Samhain Publishing, $5.50, ISBN 978-1-61923-174-0
Contemporary Romance, 2016
Mick Randall wants to leave his past behind – there were bikers and all, and it’s not as romantic as some romance novels would like you to believe – and when Torque opens, he finds a job at a wrecking yard. His arrival causes a ripple of disruption between Scotty Bell and his girlfriend Mercy Taylor. Oh, and Mercy is a trans woman who hasn’t transitioned – the male bits down there work just fine. Just letting you people know, in case you didn’t pay attention to the list of trigger warnings on the publisher website and then blink in confusion when Scotty goes down on Mercy’s pee-pee. Naturally, there will be all kinds of complicated attraction, and Mick isn’t going to escape his past that easily. What will happen to these kids?
Now, I love the fact that the whole LGBTQIA…. uh, I may be missing a few alphabets there but you know what I mean; what I was saying is that I love the fact that this particular slice of the romance genre is slowly making steps to encompass other spectra of sexuality instead of just gay boys all the time. There are problems in making those baby steps, though – too many authors prescribe to the Tumblr-style brand of identity politics and assume that one’s sexuality and all related baggage is the be-all and end-all when it comes to characterization. Worse, everyone speaks like they are posting on Tumblr and have very little actual contact with real human beings. Torque falls into the same trap.
The author initially passes her characters off as angst-laden and gritty, but she doesn’t dare to actually show me any genuine angst or grittiness. Mick is on the run, and ooh, the motorcycle gang he was tangled up in sounded menacing at first… but as I learn more about him, I find myself thinking, “Wait, that’s it? The whole thing doesn’t even seem like a scary motorcycle club!” No, really, I think a Brony Convention would be more scary than those dudes in Mick’s past. Mick is also said to be a bit slow upstairs, and oh, he is asexual. What, no autism? No aromantic unicorn-kin stuff? Maybe the author is saving all that stuff for the next book.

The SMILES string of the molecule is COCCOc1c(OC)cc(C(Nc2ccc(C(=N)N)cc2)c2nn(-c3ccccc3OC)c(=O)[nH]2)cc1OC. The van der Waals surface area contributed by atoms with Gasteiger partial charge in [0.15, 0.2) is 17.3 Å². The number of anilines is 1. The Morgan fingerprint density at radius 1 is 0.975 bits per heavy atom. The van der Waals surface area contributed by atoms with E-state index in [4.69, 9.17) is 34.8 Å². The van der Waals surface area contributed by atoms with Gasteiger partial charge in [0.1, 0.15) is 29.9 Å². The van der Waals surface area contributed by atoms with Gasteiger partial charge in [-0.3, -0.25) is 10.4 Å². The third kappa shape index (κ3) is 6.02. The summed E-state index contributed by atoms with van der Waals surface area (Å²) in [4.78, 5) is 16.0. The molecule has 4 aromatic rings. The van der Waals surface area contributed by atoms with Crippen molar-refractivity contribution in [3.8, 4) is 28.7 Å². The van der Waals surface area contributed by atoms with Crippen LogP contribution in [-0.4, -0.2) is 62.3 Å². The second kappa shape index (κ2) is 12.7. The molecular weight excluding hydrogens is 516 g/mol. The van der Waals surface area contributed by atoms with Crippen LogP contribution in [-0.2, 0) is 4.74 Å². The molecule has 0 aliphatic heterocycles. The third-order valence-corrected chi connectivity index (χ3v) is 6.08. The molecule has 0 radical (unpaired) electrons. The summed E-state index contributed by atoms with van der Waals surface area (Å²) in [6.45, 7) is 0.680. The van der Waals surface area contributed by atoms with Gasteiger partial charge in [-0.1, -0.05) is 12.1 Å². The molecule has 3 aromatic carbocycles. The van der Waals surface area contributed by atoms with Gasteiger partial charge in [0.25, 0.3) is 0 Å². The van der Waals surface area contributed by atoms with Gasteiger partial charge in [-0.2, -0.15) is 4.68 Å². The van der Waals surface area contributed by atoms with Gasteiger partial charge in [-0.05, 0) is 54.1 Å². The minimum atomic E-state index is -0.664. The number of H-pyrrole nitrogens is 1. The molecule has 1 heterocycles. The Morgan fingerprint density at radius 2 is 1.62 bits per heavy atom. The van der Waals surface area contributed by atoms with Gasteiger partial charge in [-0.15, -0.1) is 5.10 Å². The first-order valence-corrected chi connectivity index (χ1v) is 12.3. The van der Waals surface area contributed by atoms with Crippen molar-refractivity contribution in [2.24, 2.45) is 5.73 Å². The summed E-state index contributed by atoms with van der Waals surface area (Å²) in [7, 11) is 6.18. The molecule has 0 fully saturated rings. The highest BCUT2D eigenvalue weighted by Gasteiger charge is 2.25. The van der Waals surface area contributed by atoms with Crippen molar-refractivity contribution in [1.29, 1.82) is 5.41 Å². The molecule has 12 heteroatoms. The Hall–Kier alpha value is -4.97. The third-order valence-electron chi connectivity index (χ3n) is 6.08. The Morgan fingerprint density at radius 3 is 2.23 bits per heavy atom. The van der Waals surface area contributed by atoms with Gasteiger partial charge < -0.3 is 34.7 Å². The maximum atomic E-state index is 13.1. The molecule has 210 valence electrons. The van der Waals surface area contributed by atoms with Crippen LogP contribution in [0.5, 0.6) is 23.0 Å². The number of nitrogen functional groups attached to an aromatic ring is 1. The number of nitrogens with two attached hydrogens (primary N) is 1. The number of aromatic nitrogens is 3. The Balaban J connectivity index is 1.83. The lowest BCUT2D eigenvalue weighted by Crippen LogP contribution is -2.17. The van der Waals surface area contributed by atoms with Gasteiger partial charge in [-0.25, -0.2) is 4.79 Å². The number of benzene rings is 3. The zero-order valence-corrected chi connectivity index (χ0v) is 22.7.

Scotty is said to have anger issues, but that aspect of him feels tame, white-washed, fake. Mercy identifies and lives as female, and that’s as far as her characterization goes. She is the author’s equivalent of a matador waving a red cape while yelling, “Look at me! I’m so progressive! My heroine has a penis, MY HEROINE HAS A PENIS EVERYBODY! Read my stories and absorb my amazing progressiveness via osmosis!” Scotty and Mercy are friends who just happen to get into the whole sex thing just because. But that’s how “romance” is in this story. Everyone meets everyone, it’s instant love and horny horns, and then the author starts checking off her list of amazing things she’d like everyone to know that she supports whole-heartedly.
Characterization? Believable emotions? A story with a good foundation? Look, the penises go everywhere, so that makes this a very modern, progressive, and diverse story. Who cares about anything else?
Loves boys that sparkle, unicorns, money, Lego, chocolates, tasty buffets, video game music, and fantastical stories.